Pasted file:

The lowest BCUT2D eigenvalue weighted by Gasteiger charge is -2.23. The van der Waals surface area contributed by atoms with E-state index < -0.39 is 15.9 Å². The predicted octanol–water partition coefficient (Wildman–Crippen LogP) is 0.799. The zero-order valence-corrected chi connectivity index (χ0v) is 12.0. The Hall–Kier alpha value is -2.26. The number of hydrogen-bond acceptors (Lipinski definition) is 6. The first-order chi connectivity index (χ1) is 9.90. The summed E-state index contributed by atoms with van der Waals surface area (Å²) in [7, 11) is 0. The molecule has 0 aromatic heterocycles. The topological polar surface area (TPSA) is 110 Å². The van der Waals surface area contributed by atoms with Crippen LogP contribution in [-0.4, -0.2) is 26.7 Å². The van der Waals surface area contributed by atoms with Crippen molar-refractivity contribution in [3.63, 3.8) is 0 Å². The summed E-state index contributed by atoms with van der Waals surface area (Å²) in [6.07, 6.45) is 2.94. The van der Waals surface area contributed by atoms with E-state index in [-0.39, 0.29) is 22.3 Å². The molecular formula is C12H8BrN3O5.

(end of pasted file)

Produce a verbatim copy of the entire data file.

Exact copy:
The lowest BCUT2D eigenvalue weighted by Gasteiger charge is -2.23. The van der Waals surface area contributed by atoms with E-state index < -0.39 is 15.9 Å². The predicted octanol–water partition coefficient (Wildman–Crippen LogP) is 0.799. The zero-order valence-corrected chi connectivity index (χ0v) is 12.0. The Hall–Kier alpha value is -2.26. The number of hydrogen-bond acceptors (Lipinski definition) is 6. The first-order chi connectivity index (χ1) is 9.90. The summed E-state index contributed by atoms with van der Waals surface area (Å²) in [7, 11) is 0. The molecule has 0 aromatic heterocycles. The topological polar surface area (TPSA) is 110 Å². The van der Waals surface area contributed by atoms with Crippen LogP contribution in [-0.4, -0.2) is 26.7 Å². The van der Waals surface area contributed by atoms with Crippen molar-refractivity contribution in [3.63, 3.8) is 0 Å². The summed E-state index contributed by atoms with van der Waals surface area (Å²) in [6.07, 6.45) is 2.94. The van der Waals surface area contributed by atoms with E-state index in [-0.39, 0.29) is 22.3 Å². The molecular formula is C12H8BrN3O5.